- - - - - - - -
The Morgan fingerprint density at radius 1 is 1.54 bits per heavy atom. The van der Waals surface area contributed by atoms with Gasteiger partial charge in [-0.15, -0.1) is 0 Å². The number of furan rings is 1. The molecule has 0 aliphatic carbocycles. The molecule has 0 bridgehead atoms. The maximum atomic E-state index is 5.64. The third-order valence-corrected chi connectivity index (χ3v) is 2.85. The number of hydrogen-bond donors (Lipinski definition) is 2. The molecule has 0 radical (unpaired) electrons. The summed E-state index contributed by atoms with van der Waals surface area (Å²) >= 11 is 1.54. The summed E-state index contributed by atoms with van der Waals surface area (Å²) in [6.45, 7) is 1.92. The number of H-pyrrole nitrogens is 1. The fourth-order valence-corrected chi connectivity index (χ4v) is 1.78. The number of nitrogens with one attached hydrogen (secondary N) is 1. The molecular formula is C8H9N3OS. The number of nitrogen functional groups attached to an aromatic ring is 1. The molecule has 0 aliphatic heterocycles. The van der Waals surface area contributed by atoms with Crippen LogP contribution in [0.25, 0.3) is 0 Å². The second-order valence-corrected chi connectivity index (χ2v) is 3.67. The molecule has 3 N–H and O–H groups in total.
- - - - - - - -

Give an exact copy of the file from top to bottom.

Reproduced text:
The Morgan fingerprint density at radius 1 is 1.54 bits per heavy atom. The van der Waals surface area contributed by atoms with Gasteiger partial charge in [-0.15, -0.1) is 0 Å². The number of furan rings is 1. The molecule has 0 aliphatic carbocycles. The molecule has 0 bridgehead atoms. The maximum atomic E-state index is 5.64. The third-order valence-corrected chi connectivity index (χ3v) is 2.85. The number of hydrogen-bond donors (Lipinski definition) is 2. The molecule has 0 radical (unpaired) electrons. The summed E-state index contributed by atoms with van der Waals surface area (Å²) >= 11 is 1.54. The summed E-state index contributed by atoms with van der Waals surface area (Å²) in [6.45, 7) is 1.92. The number of H-pyrrole nitrogens is 1. The fourth-order valence-corrected chi connectivity index (χ4v) is 1.78. The number of nitrogens with one attached hydrogen (secondary N) is 1. The molecular formula is C8H9N3OS. The number of nitrogen functional groups attached to an aromatic ring is 1. The molecule has 0 aliphatic heterocycles. The van der Waals surface area contributed by atoms with Crippen LogP contribution in [0.25, 0.3) is 0 Å². The second-order valence-corrected chi connectivity index (χ2v) is 3.67. The molecule has 3 N–H and O–H groups in total.